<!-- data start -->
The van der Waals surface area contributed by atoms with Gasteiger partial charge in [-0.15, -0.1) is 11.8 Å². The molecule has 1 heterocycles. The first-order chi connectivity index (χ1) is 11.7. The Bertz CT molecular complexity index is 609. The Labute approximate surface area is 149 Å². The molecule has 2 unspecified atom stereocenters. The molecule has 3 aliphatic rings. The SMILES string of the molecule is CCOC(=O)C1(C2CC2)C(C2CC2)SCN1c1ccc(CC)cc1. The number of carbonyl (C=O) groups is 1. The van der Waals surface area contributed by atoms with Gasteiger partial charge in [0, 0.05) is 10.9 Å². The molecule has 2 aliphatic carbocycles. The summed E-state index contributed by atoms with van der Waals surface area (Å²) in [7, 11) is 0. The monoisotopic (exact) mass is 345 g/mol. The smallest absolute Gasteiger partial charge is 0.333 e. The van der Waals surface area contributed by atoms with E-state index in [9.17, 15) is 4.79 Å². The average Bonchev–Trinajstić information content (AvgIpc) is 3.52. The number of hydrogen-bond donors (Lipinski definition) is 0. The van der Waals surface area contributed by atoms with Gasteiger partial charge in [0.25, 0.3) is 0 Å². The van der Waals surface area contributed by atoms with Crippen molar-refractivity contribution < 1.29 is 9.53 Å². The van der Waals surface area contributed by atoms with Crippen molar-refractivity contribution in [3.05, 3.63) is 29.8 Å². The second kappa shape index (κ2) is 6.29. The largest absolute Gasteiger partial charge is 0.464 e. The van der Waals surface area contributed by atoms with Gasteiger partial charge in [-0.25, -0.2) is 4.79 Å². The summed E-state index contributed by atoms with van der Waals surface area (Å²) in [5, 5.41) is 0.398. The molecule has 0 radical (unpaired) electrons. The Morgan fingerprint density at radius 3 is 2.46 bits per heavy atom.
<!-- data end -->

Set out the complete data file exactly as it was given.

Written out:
The van der Waals surface area contributed by atoms with Gasteiger partial charge in [-0.15, -0.1) is 11.8 Å². The molecule has 1 heterocycles. The first-order chi connectivity index (χ1) is 11.7. The Bertz CT molecular complexity index is 609. The Labute approximate surface area is 149 Å². The molecule has 2 unspecified atom stereocenters. The molecule has 3 aliphatic rings. The SMILES string of the molecule is CCOC(=O)C1(C2CC2)C(C2CC2)SCN1c1ccc(CC)cc1. The number of carbonyl (C=O) groups is 1. The van der Waals surface area contributed by atoms with Gasteiger partial charge in [0, 0.05) is 10.9 Å². The molecule has 2 aliphatic carbocycles. The summed E-state index contributed by atoms with van der Waals surface area (Å²) in [7, 11) is 0. The monoisotopic (exact) mass is 345 g/mol. The smallest absolute Gasteiger partial charge is 0.333 e. The van der Waals surface area contributed by atoms with E-state index in [9.17, 15) is 4.79 Å². The average Bonchev–Trinajstić information content (AvgIpc) is 3.52. The number of hydrogen-bond donors (Lipinski definition) is 0. The van der Waals surface area contributed by atoms with Gasteiger partial charge in [0.25, 0.3) is 0 Å². The van der Waals surface area contributed by atoms with Crippen molar-refractivity contribution < 1.29 is 9.53 Å². The van der Waals surface area contributed by atoms with Crippen molar-refractivity contribution in [3.05, 3.63) is 29.8 Å². The second kappa shape index (κ2) is 6.29. The largest absolute Gasteiger partial charge is 0.464 e. The van der Waals surface area contributed by atoms with Gasteiger partial charge in [-0.25, -0.2) is 4.79 Å². The summed E-state index contributed by atoms with van der Waals surface area (Å²) in [5, 5.41) is 0.398. The molecule has 0 radical (unpaired) electrons. The Morgan fingerprint density at radius 3 is 2.46 bits per heavy atom.